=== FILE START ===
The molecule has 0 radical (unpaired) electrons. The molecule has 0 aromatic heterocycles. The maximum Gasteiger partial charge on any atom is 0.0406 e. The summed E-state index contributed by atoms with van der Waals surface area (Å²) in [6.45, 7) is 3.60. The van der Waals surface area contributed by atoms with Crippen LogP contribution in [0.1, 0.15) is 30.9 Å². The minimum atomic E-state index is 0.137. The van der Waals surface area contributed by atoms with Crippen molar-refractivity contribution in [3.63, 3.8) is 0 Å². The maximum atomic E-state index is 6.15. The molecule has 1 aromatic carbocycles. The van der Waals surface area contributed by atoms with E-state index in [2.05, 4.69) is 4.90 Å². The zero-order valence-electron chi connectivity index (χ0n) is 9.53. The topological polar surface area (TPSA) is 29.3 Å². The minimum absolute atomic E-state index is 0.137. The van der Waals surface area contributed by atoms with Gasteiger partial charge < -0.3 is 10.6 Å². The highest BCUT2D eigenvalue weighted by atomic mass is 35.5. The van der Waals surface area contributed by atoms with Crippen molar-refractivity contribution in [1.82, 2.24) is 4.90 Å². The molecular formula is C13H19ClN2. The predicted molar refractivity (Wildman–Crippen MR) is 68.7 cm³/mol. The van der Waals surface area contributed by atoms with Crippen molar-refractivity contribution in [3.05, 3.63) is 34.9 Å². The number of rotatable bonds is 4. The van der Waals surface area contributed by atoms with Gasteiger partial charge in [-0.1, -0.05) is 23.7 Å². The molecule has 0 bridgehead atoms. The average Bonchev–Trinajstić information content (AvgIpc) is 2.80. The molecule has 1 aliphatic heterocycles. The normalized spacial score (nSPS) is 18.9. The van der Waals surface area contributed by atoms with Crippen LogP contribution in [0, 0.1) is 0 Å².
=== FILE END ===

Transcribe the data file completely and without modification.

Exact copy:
The molecule has 0 radical (unpaired) electrons. The molecule has 0 aromatic heterocycles. The maximum Gasteiger partial charge on any atom is 0.0406 e. The summed E-state index contributed by atoms with van der Waals surface area (Å²) in [6.45, 7) is 3.60. The van der Waals surface area contributed by atoms with Crippen LogP contribution in [0.1, 0.15) is 30.9 Å². The minimum atomic E-state index is 0.137. The van der Waals surface area contributed by atoms with Crippen molar-refractivity contribution in [3.63, 3.8) is 0 Å². The maximum atomic E-state index is 6.15. The molecule has 1 aromatic carbocycles. The van der Waals surface area contributed by atoms with E-state index in [2.05, 4.69) is 4.90 Å². The zero-order valence-electron chi connectivity index (χ0n) is 9.53. The topological polar surface area (TPSA) is 29.3 Å². The minimum absolute atomic E-state index is 0.137. The van der Waals surface area contributed by atoms with Gasteiger partial charge < -0.3 is 10.6 Å². The highest BCUT2D eigenvalue weighted by atomic mass is 35.5. The van der Waals surface area contributed by atoms with Crippen molar-refractivity contribution in [1.82, 2.24) is 4.90 Å². The molecular formula is C13H19ClN2. The predicted molar refractivity (Wildman–Crippen MR) is 68.7 cm³/mol. The van der Waals surface area contributed by atoms with Crippen molar-refractivity contribution in [3.05, 3.63) is 34.9 Å². The number of rotatable bonds is 4. The van der Waals surface area contributed by atoms with Gasteiger partial charge in [-0.1, -0.05) is 23.7 Å². The molecule has 0 bridgehead atoms. The average Bonchev–Trinajstić information content (AvgIpc) is 2.80. The molecule has 1 aliphatic heterocycles. The normalized spacial score (nSPS) is 18.9. The van der Waals surface area contributed by atoms with Crippen LogP contribution in [0, 0.1) is 0 Å².